2014 has been a real rollercoaster ride for the financial sector. Looking back on a year complete with changes in regulation, disruptive IT outages and innovative competitors stepping on traditional banks’ toes, how can banks ensure they stay ahead in the
What are the challenges that banks face?
In 2014 banks have been facing competition from all angles. Alternative financial start-ups have been stepping up their game whilst competition also stretched to house hold names that were previously not connected to the financial industry, such as Tesco,
who launched their online banking account solution this year. The impact of these new competitors has been so great, that the government pledged its support by introducing a trade body.
Government and regulating bodies have responded to the growing success of the FinTech industry this year. The government pledged its support by introducing trade body Innovate Finance this summer, while the Financial Conduct Authority (FCA) vowed to ‘unlock’
FinTech innovation through revised regulation. With the world’s first IPO of a FinTech company completed just this month, in the form of P2P loan provider Lending Club, it is evident that the FinTech boom shows no sign of slowing down next year.
Where will banks stand in a changing financial landscape?
New firms have the ability to innovate quickly, due to their flexible platforms that are often based on cloud technology. Traditional banks lack this flexibility - instead they are confined to their outdated IT systems that were developed in a pre-internet
era. The inability to cope with change is then enhanced by banks adding on layers of technology in an effort to modernise. In some cases, this convoluted IT architecture has resulted in IT outages at major banks as they struggle to cope with today’s financial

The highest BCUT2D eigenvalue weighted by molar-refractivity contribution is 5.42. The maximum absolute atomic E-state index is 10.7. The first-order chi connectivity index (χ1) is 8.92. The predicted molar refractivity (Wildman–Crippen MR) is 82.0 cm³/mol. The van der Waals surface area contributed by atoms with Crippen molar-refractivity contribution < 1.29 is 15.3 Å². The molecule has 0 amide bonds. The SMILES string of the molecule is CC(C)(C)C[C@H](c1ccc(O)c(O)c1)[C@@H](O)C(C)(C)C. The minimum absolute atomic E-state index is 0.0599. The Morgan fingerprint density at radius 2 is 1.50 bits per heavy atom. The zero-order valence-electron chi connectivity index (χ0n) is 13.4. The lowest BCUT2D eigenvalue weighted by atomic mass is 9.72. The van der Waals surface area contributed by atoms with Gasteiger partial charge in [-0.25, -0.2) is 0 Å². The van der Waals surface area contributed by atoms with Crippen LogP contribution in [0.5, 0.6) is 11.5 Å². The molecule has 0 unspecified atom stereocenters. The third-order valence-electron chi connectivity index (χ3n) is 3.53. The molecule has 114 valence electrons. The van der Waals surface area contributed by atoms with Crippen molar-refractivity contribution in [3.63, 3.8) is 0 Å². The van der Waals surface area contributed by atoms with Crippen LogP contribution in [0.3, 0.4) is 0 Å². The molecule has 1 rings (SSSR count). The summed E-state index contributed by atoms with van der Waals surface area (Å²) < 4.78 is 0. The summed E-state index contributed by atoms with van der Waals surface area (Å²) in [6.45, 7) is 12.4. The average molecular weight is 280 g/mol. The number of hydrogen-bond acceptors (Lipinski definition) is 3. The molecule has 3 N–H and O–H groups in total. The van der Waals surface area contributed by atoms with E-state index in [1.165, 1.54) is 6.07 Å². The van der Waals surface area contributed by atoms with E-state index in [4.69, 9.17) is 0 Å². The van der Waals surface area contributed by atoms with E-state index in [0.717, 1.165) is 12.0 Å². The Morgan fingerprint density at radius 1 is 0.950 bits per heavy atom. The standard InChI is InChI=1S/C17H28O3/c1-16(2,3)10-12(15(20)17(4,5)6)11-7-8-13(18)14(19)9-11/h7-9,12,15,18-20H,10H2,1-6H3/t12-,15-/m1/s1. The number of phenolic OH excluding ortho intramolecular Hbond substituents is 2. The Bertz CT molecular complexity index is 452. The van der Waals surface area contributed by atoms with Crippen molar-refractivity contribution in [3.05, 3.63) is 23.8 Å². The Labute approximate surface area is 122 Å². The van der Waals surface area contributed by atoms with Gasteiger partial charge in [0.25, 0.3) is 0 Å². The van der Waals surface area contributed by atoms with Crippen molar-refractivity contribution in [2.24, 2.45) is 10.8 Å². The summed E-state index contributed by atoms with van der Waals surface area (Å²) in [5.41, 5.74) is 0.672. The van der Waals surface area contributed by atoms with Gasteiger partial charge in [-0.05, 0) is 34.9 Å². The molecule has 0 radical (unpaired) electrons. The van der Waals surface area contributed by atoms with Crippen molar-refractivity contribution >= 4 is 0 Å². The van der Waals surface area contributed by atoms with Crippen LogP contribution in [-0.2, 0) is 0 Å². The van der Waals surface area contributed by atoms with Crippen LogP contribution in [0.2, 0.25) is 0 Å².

technology requirements. This has resulted not only in reputational damage, customers air their dissatisfaction, but also further clampdowns from regulators.
The legacy issue
Traditional banks’ ability to place emphasis on their heritage to demonstrate their credibility has allowed them to maintain a strong position in a market that is rapidly being invaded by new entrants. Yet technology legacy also brings inefficiencies - the
industry needs to look forward and re-think their IT structures if they are to remain competitive.
By separating their technology into core business functions, banks will be able to determine where they can make isolated updates - ensuring they can offer a service that matches their customers’ demands, without facing the risk of IT outages. For this idea
to work effectively, collaboration across the industry is key. Together banks and experts can introduce a new industry IT business standard. This will also allow banks to identify technology tasks that can be managed by a third party, while they focus on providing
services that matter to their business.
New entrants may be making their mark with their individual areas of expertise, but traditional banks are still in the position to dominate the market with their broad financial capabilities. FinTech companies are placing their attention on technology alone,
while banks have the support of a sophisticated financial history. Nonetheless, banks cannot afford to be complacent of their dominant position and will need to focus their attention on innovation if they are to remain competitive in 2015. By collaborating
on their common IT structures, banks can focus on individual business success.